I think you are a little harsh on poor old Werther. Consider the time when that was written. Great passion had to be conveyed. It just mirrors how a generation of young poets and intellectuals felt.

Werther
05-26-2007, 01:18 AM
'But Zarthustra became sad and said to his heart: "They do not understand me: I am not the mouth for these ears. I seem to have lived too long in the mountains; I listened too much to brooks and trees: now I talk to them as to goatherds. My soul is unmoved and bright as the mountains in the morning. But they think I am cold and I jeer and make dreadful jests. And now they look at me and laugh: and as they laugh they even hate me. There is ice in their laughter'.

Yes, I am back from the mountains after a long absence and, like Zarathustra himself, I seem to have descended into the marketplace. The reception to my last post - which can only be described as hysterical - was so completely unjustified and spiteful. The Western world is, and has been, a sinking ship for the last 200 years (at least) and if someone dares mention the word 'degenerate' or 'decadent', if someone dares to call the modern world a 'madhouse', this is how they are treated. To acquiesce in the general decline of Western civilisation implies such a terrible lack of feeling and apathy. And whatever one might say against Hitler, he did care - which is more than can be said for most people. When I decried modern art as degenerate, I was speaking of art in the most general sense. Hollywood action films, popular music of the last decade, mindless television, the death of theatre - these are the things that are having such an adverse effect on today's youth. Am I the only one who cares about these things? And for the record, I know an awful lot about art and I feel quite justified in loathing a lot of what finds its way into contemporary galleries. I highly recommend you read Steven Pinker's diagnosis of modern art in 'The Blank Slate'. Steven Pinker is an amazing writer and very perceptive. Let me further add that I am quite content living in my 19th century time-warp. The 21st century appals me and only insensitive barbarians can live through it without being offended on a daily basis. Given this, I would suggest that Nietzsche has never been so relevant and children should be pumped with him from kindergarden onwards. What a sane world that would be! And Barbara, please do not attack Morrissey - some subjects are sacrisanct.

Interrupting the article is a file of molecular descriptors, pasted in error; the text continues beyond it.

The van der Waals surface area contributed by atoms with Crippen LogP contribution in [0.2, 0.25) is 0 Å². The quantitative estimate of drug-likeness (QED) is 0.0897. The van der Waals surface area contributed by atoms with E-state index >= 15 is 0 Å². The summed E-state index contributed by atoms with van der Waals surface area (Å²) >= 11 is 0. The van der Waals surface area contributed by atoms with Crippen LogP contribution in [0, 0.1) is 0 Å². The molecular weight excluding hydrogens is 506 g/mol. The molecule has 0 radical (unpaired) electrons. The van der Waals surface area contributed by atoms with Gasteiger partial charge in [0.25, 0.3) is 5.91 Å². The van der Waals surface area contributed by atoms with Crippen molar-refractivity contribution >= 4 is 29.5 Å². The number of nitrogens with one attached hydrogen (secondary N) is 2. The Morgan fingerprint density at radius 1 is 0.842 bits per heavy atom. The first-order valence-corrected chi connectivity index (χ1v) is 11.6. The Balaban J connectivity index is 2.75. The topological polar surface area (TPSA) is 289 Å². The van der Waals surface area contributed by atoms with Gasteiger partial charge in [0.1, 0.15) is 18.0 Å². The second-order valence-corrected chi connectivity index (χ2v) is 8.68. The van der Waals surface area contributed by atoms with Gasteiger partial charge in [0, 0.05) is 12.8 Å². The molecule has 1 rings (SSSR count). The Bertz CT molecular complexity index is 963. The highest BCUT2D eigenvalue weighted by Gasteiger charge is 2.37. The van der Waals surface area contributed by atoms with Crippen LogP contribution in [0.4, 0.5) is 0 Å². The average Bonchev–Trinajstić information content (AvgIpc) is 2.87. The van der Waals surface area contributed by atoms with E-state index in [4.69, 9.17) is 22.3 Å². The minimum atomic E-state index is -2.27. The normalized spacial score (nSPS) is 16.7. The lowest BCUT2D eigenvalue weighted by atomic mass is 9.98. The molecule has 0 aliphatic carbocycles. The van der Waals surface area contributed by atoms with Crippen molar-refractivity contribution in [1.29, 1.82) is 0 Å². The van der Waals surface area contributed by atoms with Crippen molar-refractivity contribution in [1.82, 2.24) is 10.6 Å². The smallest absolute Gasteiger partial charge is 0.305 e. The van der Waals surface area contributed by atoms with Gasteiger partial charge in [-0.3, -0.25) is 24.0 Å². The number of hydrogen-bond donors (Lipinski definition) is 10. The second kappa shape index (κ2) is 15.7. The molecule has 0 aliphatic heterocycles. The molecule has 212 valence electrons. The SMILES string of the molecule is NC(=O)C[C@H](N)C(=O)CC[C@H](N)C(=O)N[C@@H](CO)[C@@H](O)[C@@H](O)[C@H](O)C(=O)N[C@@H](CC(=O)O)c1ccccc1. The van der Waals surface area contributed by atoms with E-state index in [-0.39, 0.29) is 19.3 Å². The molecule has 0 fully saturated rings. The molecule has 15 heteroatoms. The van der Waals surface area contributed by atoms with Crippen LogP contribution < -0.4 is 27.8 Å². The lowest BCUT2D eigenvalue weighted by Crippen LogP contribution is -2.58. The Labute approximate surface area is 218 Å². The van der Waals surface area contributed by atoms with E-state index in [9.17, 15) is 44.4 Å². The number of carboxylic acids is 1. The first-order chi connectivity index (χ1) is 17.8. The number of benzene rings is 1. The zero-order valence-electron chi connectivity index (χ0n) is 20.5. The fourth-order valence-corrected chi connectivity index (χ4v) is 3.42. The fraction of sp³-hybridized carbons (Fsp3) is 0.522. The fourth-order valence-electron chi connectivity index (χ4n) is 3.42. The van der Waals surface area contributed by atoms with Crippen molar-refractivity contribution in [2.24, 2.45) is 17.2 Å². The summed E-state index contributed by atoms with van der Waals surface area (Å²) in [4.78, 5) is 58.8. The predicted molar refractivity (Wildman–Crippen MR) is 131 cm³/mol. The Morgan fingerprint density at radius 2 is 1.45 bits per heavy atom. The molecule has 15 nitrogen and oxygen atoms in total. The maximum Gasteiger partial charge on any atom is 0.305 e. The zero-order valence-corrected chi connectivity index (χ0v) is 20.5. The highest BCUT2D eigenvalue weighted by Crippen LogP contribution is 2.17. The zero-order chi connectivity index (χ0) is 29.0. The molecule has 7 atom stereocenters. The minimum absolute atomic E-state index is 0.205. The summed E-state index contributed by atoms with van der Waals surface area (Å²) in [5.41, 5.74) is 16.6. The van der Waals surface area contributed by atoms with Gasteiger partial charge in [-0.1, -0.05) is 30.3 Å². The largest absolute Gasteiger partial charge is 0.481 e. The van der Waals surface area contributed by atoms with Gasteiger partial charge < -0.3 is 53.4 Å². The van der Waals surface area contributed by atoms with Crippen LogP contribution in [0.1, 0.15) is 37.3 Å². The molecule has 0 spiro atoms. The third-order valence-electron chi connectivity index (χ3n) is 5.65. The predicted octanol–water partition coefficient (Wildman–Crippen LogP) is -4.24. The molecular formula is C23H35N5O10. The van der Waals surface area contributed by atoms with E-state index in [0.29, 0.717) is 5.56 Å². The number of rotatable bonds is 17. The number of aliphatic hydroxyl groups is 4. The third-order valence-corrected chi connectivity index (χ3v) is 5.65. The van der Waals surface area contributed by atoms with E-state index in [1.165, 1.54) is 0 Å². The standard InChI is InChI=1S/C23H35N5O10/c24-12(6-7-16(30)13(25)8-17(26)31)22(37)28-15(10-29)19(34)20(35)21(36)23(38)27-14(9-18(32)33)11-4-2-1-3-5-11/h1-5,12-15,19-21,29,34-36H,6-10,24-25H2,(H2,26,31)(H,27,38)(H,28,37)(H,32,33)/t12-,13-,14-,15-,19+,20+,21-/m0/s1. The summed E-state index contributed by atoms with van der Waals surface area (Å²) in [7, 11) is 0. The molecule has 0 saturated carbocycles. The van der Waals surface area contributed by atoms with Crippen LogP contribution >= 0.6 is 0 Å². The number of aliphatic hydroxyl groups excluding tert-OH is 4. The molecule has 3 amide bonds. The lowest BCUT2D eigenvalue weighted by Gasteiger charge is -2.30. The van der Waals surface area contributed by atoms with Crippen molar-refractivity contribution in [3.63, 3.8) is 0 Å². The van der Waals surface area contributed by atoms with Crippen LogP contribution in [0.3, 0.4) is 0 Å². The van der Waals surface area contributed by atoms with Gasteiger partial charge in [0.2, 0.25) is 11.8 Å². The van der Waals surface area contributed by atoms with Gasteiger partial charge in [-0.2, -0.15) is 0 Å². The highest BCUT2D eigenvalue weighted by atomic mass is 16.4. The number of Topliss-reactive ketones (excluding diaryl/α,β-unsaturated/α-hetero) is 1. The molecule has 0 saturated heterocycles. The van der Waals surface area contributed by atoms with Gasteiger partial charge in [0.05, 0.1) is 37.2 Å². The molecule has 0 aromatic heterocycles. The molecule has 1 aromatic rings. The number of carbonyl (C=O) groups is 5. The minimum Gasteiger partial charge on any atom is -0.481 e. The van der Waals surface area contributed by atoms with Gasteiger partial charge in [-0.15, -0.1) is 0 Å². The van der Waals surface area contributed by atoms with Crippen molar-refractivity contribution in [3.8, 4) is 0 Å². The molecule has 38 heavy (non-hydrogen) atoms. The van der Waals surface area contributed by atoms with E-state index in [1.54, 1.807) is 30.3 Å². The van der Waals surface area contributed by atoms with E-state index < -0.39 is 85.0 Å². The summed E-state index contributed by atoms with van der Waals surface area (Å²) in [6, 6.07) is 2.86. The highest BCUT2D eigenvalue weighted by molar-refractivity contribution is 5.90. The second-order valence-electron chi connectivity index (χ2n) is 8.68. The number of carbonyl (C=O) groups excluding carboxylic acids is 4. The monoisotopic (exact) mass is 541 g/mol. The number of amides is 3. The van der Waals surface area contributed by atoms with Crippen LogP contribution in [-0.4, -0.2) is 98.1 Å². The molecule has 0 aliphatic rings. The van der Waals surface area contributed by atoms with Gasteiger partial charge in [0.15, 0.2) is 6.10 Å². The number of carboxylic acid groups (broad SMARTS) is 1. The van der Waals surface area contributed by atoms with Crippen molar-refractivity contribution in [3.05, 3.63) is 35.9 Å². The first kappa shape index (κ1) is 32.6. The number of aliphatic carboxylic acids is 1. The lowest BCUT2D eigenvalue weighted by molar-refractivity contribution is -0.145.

So, if I have been understood, I am really in no need of a diagnosis and am quite secure in the fact of my own sanity. But here, with the very best intentions and no feelings of malice, I will offer you a character assessment. I read your comments on another thread concerning your changing attitude to Mann's 'Buddenbrooks' after having children. As Lisaveta tells Tonio (in Tonio Kroger), I think you are, at bottom, a bourgeois. I do not mean this in an altogether complimentary way. Mann's 'burgherlich' nature - his strong ethical relationship to the bourgeois way of life - is something I have always objected to in his writing. How much SANER Flaubert was in proclaiming that 'hatred of the bourgeois is the beginning of wisdom'. I imagine you as something like the character Gabriele from Mann's novella 'Tristan'; artistically inclined but ultimately drawn to the Kloterjahn's of this world. (I make no secret of the fact that I belong to the side of Herr Spinnell.) Sometimes I think that this is basically the female condition, but then I am reminded of somebody like Germaine Greer (God bless her) who rejects conventionality and is not afraid to be considered mad by the vulgar mob.
Anyway, I don't think I'll contribute anymore to this forum. I've enjoyed our little flirtation but ultimately, I just really hate computers. (Back to my 19th century time-warp!) I think I'll check once more to see if you respond to this post. I hope so.
All the best, Werther.

barbara0207
05-26-2007, 07:14 PM